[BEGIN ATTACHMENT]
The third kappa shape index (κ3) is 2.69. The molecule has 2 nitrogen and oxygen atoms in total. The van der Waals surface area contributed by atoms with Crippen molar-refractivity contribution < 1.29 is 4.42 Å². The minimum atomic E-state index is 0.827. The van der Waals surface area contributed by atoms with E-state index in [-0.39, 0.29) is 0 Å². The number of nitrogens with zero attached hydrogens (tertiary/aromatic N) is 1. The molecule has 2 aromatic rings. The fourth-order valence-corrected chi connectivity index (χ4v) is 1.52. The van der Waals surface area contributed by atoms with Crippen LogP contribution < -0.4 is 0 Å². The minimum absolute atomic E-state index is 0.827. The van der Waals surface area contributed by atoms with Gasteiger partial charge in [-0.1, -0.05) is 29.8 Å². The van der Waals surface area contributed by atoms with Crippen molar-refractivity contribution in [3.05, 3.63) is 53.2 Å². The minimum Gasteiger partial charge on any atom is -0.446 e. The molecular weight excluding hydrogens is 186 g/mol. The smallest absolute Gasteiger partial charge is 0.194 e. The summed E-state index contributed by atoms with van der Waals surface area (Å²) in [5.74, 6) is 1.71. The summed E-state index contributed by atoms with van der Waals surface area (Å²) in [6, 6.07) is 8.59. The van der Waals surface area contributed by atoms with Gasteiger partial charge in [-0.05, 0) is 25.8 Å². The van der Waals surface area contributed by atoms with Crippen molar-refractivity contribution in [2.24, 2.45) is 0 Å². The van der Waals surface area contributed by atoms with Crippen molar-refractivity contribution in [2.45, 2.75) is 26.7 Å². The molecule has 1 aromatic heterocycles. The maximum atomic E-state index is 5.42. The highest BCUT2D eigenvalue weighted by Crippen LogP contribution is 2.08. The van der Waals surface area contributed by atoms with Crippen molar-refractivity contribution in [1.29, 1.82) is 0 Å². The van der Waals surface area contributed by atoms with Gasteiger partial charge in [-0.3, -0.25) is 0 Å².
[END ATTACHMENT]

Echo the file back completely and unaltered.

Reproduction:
The third kappa shape index (κ3) is 2.69. The molecule has 2 nitrogen and oxygen atoms in total. The van der Waals surface area contributed by atoms with Crippen molar-refractivity contribution < 1.29 is 4.42 Å². The minimum atomic E-state index is 0.827. The van der Waals surface area contributed by atoms with E-state index in [-0.39, 0.29) is 0 Å². The number of nitrogens with zero attached hydrogens (tertiary/aromatic N) is 1. The molecule has 2 aromatic rings. The fourth-order valence-corrected chi connectivity index (χ4v) is 1.52. The van der Waals surface area contributed by atoms with Crippen LogP contribution < -0.4 is 0 Å². The minimum absolute atomic E-state index is 0.827. The van der Waals surface area contributed by atoms with Gasteiger partial charge in [-0.1, -0.05) is 29.8 Å². The van der Waals surface area contributed by atoms with Crippen molar-refractivity contribution in [3.05, 3.63) is 53.2 Å². The minimum Gasteiger partial charge on any atom is -0.446 e. The molecular weight excluding hydrogens is 186 g/mol. The smallest absolute Gasteiger partial charge is 0.194 e. The summed E-state index contributed by atoms with van der Waals surface area (Å²) in [5.74, 6) is 1.71. The summed E-state index contributed by atoms with van der Waals surface area (Å²) in [6, 6.07) is 8.59. The van der Waals surface area contributed by atoms with Gasteiger partial charge in [-0.05, 0) is 25.8 Å². The van der Waals surface area contributed by atoms with Crippen molar-refractivity contribution in [2.24, 2.45) is 0 Å². The van der Waals surface area contributed by atoms with Crippen molar-refractivity contribution in [2.45, 2.75) is 26.7 Å². The molecule has 1 aromatic heterocycles. The maximum atomic E-state index is 5.42. The highest BCUT2D eigenvalue weighted by Crippen LogP contribution is 2.08. The van der Waals surface area contributed by atoms with Crippen molar-refractivity contribution in [1.29, 1.82) is 0 Å². The van der Waals surface area contributed by atoms with Gasteiger partial charge in [-0.3, -0.25) is 0 Å².